Pancreatic exocrine secretion is controlled mainly by CCK released into the blood steam from intestinal mucosal I cells of the small intestine in response to the gastric contents transported to the intestine [Singer MV and Niebergall-Roth E, 2009; Rehfeld JF, 2017]. Peptides released from gastrointestinal digestion, along with fatty acids, are the main stimuli of CCK release involving several direct and indirect pathways [Caron J et al, 2017].

In humans and canines, amino acids and fatty acids in the gastric contents transported to the small intestine play a major role in stimulating CCK release, which regulates pancreatic exocrine secretion, but MP is not involved in exocrine regulation [Wang BJ and Cui ZJ, 2007]. CCK-stimulated pancreatic exocrine secretion seems to be regulated with negative feedback manner via LCRF.

In rats, however, different from other mammalian species, nutrient protein and protein hydrolysate stimulate CCK release and MP secreted by pancreatic acinar cells plays an active role in protein/protein hydrolysate-stimulated CCK release [Iwai K et al, 1988; Fushiki T et al, 1989]. Ingestion of trypsin inhibitors increases the intestinal level of MP, especially after all nutrient protein is digested in the intestines, causing a subsequent increase in the blood level of CCK. The increased CCK level stimulates pancreatic exocrine secretion of proteins including MP, which in turn further increases the release of CCK. This positive feedback response associated with MP secretion might lead to continuously elevated plasma levels of CCK [Liddle RA, 1995].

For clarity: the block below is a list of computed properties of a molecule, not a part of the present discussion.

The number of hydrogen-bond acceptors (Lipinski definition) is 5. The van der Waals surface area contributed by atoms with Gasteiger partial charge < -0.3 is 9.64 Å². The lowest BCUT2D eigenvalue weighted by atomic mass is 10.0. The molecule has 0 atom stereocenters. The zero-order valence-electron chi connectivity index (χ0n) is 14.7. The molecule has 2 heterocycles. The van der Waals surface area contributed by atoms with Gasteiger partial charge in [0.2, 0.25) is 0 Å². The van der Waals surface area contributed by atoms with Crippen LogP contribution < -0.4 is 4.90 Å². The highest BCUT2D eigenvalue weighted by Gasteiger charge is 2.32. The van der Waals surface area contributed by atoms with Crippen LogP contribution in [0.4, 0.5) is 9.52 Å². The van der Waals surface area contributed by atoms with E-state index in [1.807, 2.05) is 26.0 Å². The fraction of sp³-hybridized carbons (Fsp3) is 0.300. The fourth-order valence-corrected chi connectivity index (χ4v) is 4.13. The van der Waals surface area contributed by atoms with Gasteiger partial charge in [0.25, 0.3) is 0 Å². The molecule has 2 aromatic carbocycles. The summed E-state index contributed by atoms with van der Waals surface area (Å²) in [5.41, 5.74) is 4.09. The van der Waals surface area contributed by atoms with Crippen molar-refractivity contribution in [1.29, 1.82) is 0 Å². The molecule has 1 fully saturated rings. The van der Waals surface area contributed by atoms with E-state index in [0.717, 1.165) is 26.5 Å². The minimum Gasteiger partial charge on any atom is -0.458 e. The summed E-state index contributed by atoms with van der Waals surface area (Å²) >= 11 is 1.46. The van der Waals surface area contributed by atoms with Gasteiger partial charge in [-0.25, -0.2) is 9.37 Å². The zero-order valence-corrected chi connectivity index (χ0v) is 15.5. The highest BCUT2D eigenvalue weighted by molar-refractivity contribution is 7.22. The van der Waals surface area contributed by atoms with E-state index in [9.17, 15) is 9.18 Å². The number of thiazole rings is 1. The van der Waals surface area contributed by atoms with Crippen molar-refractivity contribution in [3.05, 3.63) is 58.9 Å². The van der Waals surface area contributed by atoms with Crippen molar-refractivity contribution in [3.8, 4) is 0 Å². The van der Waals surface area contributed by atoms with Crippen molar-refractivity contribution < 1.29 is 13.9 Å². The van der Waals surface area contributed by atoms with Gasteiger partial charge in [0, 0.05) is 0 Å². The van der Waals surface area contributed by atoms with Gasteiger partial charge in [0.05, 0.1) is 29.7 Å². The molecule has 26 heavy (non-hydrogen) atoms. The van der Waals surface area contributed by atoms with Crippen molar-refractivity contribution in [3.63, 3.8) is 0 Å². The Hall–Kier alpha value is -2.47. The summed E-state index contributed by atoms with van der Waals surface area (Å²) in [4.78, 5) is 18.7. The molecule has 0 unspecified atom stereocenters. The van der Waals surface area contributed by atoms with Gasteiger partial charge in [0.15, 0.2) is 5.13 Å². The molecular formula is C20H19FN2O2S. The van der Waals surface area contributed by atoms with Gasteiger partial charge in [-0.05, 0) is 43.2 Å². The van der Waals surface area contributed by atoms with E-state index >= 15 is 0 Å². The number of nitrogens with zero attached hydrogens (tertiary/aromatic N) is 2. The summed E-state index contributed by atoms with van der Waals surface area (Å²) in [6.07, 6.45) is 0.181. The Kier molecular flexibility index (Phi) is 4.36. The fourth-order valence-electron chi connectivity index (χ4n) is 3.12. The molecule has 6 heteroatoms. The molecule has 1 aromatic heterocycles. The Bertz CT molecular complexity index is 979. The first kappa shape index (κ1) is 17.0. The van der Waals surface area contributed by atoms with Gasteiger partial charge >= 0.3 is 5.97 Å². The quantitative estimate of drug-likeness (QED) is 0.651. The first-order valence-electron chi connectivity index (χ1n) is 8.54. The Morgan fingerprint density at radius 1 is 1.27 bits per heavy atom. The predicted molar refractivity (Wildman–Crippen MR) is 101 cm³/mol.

Species differences in CCKs

Several isoforms of CCK, including CCK-83, -58, -39, -33, -22, and -8, have been identified, and there are species differences in CCK isoforms (e.g., CCK-33, -22 and -58 are expressed in humans, CCK-58 in dogs, CCK-8, -33 and -58 in cats, CCK-22, -58, -3 and -8 in pigs, CCK-22 and -8 in rabbits, and CCK-58 in rats). All of these CCK isoforms have a highly conserved region of amino acids, and all are ligands of CCK1 receptors [Wang BJ and Cui ZJ, 2007].

Species differences in pancreatic exocrine secretion

In rats, CCK stimulates pancreatic exocrine secretion and acinar cell growth directly via CCK1 receptors expressed on the cell surface, and exocrine secretion is also innervated by vagal afferent nerves expressing CCK1 receptors [Singer MV and Niebergall-Roth E, 2009; Pandiri AR, 2014; Yamamoto M et al, 2003].

On the other hand, human pancreatic acinar cells do not express CCK1 receptors, and CCK-mediated exocrine secretion is regulated exclusively by innervation of vagal nerves expressing CCK1 receptors [Soudah HC et al, 1992; Beglinger C et al, 1992; Singer MV and Niebergall-Roth E, 2009], although there is some evidence of direct stimulation of exocrine secretion of human pancreatic acinar cells [Murphy JA et al, 2008].

Species differences in CCK receptors

CCK1 and CCK2 receptors are expressed in various organs and tissues including digestive and nervous systems, and there are species differences in distribution and expression levels of the receptors.